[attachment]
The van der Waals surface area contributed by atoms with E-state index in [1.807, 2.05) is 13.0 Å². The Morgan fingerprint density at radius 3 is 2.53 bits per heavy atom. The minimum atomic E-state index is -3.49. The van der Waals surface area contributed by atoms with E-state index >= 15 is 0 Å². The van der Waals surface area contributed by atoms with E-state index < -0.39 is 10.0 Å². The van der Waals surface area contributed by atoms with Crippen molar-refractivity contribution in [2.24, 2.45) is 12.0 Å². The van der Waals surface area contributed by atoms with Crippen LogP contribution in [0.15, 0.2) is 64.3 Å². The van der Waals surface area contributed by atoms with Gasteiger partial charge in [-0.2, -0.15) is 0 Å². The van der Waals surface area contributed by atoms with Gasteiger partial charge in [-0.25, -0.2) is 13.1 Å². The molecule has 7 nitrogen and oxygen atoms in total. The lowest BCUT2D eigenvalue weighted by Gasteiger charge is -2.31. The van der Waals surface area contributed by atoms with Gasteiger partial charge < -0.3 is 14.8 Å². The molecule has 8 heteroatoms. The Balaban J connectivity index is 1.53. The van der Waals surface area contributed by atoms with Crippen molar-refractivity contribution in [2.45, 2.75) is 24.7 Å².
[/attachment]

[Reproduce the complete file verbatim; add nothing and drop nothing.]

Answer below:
The van der Waals surface area contributed by atoms with E-state index in [1.807, 2.05) is 13.0 Å². The Morgan fingerprint density at radius 3 is 2.53 bits per heavy atom. The minimum atomic E-state index is -3.49. The van der Waals surface area contributed by atoms with E-state index >= 15 is 0 Å². The van der Waals surface area contributed by atoms with E-state index < -0.39 is 10.0 Å². The van der Waals surface area contributed by atoms with Crippen molar-refractivity contribution in [2.24, 2.45) is 12.0 Å². The van der Waals surface area contributed by atoms with Crippen LogP contribution in [0.15, 0.2) is 64.3 Å². The van der Waals surface area contributed by atoms with Gasteiger partial charge in [-0.2, -0.15) is 0 Å². The van der Waals surface area contributed by atoms with Gasteiger partial charge in [-0.25, -0.2) is 13.1 Å². The molecule has 7 nitrogen and oxygen atoms in total. The lowest BCUT2D eigenvalue weighted by Gasteiger charge is -2.31. The van der Waals surface area contributed by atoms with Gasteiger partial charge < -0.3 is 14.8 Å². The molecule has 8 heteroatoms. The Balaban J connectivity index is 1.53. The van der Waals surface area contributed by atoms with Crippen molar-refractivity contribution in [2.45, 2.75) is 24.7 Å².